Nasdaq OMX Group less than a month ago announced plans to re-launch its PSX exchange as a "better trading venue" for exchange-traded funds, notes and other related products.
An ETF-focused national exchange.
So? Why should any fund operator want to push any trading of shares in its products toward the upstart?
So far, Nasdaq has not yet detailed how it plans to take a big chunk of trading volume away from other exchanges.
In theory, PSX intends to be a head-to-head competitor with NYSE Arca, which is home to 93% of all listed exchange-traded funds.
Not that surprising, since the all-electronic Arca exchange took over the American Stock Exchange's ETF business after both markets were acquired by the New York Stock Exchange. The American exchange-now renamed NYSE MKT-is the market that, in effect, was the birthplace of the exchange-traded fund industry.
In 1993, the Amex worked with the State Street Corporation to come up with something called the SPDR S&P 500 ETF Trust (SPY). That was the first exchange-traded fund, whose components match the Standard & Poor's 500, and whose shares can be traded at any time on a national stock exchange.
The Amex was the incubator of the ETF business through roughly 2003, notes Timothy Coyne, global head of ETF Capital Markets at State Street Global Advisors.
Today, roughly $1.4 trillion in assets are held in exchanged-traded funds in markets in the United States. And NYSE Arca carried out 21.5% of trading in March.
But that doesn't make it the biggest source of trading. Roughly 33% of all activity in ETF shares takes place in the dark: anonymous trading in broker and other off-exchange pools of orders.
And despite its overwhelming dominance of listings, NYSE Arca does not dominate trading, even on so-called "lit" exchanges where prices are displayed every time a trade is made.
Out of 1,442 exchange-traded notes, funds or other such products now on publicly traded markets, 1,328 are listed on NYSE Arca. Less than a hundred-96 -are listed on the Nasdaq Stock Market. And 18 on the upstart BATS Exchange.
Yet, Nasdaq, with far fewer listings, handles 13.7% of all ETF trading, its BX exchange another 2.8% and its PSX exchange another 1.6%.
BATS handles 14.6% through its two exchanges. And Direct Edge, which does not list any ETFs on its own, handles 11.0%.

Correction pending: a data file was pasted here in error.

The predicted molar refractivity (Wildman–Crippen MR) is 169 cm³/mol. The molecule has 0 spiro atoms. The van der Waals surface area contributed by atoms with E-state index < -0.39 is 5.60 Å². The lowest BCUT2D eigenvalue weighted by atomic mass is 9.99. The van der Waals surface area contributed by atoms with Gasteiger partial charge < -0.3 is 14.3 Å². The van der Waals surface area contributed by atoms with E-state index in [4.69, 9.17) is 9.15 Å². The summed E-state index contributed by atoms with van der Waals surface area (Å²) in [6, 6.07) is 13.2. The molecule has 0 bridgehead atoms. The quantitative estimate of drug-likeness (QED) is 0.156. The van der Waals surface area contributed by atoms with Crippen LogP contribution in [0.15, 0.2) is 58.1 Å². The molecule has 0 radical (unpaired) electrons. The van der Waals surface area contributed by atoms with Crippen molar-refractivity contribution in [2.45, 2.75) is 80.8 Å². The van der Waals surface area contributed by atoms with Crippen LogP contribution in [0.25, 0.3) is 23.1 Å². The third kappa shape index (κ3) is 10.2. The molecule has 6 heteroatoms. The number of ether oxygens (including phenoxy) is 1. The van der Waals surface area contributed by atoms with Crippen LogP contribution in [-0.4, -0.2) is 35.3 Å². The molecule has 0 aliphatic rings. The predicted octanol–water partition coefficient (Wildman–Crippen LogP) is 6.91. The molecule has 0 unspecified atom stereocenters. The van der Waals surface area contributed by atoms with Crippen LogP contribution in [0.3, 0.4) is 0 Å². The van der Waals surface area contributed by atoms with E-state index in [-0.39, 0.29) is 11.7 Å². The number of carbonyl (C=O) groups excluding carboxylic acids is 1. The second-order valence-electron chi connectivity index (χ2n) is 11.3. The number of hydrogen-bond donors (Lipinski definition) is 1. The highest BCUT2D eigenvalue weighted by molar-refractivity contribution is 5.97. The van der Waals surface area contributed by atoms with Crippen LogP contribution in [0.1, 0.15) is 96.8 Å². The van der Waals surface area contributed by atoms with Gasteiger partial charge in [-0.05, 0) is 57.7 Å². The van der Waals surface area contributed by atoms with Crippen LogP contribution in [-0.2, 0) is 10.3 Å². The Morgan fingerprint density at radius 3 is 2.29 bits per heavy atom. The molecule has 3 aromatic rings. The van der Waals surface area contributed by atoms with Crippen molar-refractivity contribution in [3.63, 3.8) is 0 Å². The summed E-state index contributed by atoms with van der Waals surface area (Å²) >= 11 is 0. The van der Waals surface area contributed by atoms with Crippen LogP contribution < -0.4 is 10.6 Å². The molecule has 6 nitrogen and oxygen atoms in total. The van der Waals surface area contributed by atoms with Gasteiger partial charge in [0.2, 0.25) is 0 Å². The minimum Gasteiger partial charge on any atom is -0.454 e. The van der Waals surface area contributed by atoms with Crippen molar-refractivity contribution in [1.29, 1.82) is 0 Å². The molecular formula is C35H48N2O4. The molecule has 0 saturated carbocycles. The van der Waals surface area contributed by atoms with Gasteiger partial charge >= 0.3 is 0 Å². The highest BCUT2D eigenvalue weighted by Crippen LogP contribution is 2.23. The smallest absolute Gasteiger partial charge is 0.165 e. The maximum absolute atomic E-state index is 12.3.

Now the exchanges are starting to joust with each other through different forms of "market quality" programs. In one fashion or another, the exchanges are starting to compensate firms for making markets in exchange-traded funds.
The first out of the box was BATS Global Markets, with its Competitive Liquidity Provider program.
That program incents market-making firms to provide a continuing stream of quotes on exchange-traded products that are "inside" the best bid or offer on any venue where shares are traded.
If, as BATS chief operating officer Chris Isaacson describes it, the market-maker who provides the best flow of quotes-in price and size-to buy or sell shares in a given security in a given day will get 80% of the reward, say $200 a day. The second place "winner" gets the other 20%. Finish atop the leaderboard consistently over time and over multiple ETFs and you're talking real money.
The Securities and Exchange Commission has approved a different plan from Nasdaq OMX Group. In its approach, a fund's sponsor pays $50,000 or $100,000 a year to be part of the program. And Nasdaq deals out payments to market makers, in proportion to how actively they make a market in that fund.
NYSE Arca is seeking approval for its own program, as well.
In March, BATS also started publishing what it called "market quality" statistics, drawn from standardized data on the consolidated tape of stock and exchange-traded fund transactions.
The highest rankings go to the exchange that gets the best prices for both sellers and buyers. In effect, "execution quality" equates to generating the narrowest spreads between offers and bids. For 60 out of the top 100 exchange-traded products, for instance, BATS Global Markets' primary exchange, the Z exchange, achieved the narrowest spreads on April 2.
NYSE Arca says it stays ahead of rivals by its "consultative" approach with new issues of ETFs, helping them find everything from an index creator to a custodian to a transfer agent, in order to get started.
If it doesn't have an index in its quiver, then, it will create one, says Laura Morrison, senior vice president for global indices and exchange-traded products of NYSE Euronext.
Nasdaq, in effect, is raising that ante. By the end of the year, it plans to launch and maintain 150,000 indices, in competition with major index providers such as Standard & Poor's, Russell Investments and MSCI. And it is prepared to create custom indices for ETF issuers, along the way.
But even with exchanges avidly vying for new listings, through the incentive programs and the statistical comparisons on spreads achieved, State Street Global Advisors is standing pat. It requests and gets reports each month from the exchanges on how well each is performing on narrowing the spread on shares traded in its funds, how deep the book of orders is and what the typical size of an order is, at both the bidding price and the offer price.
To date, it has kept all its listings on NYSE Arca. This includes both the S&P 500 product, known as SPY, that is the most widely traded ETF. And GLD, the third-most widely traded ETF, which is a proxy for trading in gold.
But Coyne says that could change. As the incentive programs get launched, State Street will watch whether assets grow in any particular funds under any particular market-making program and react accordingly.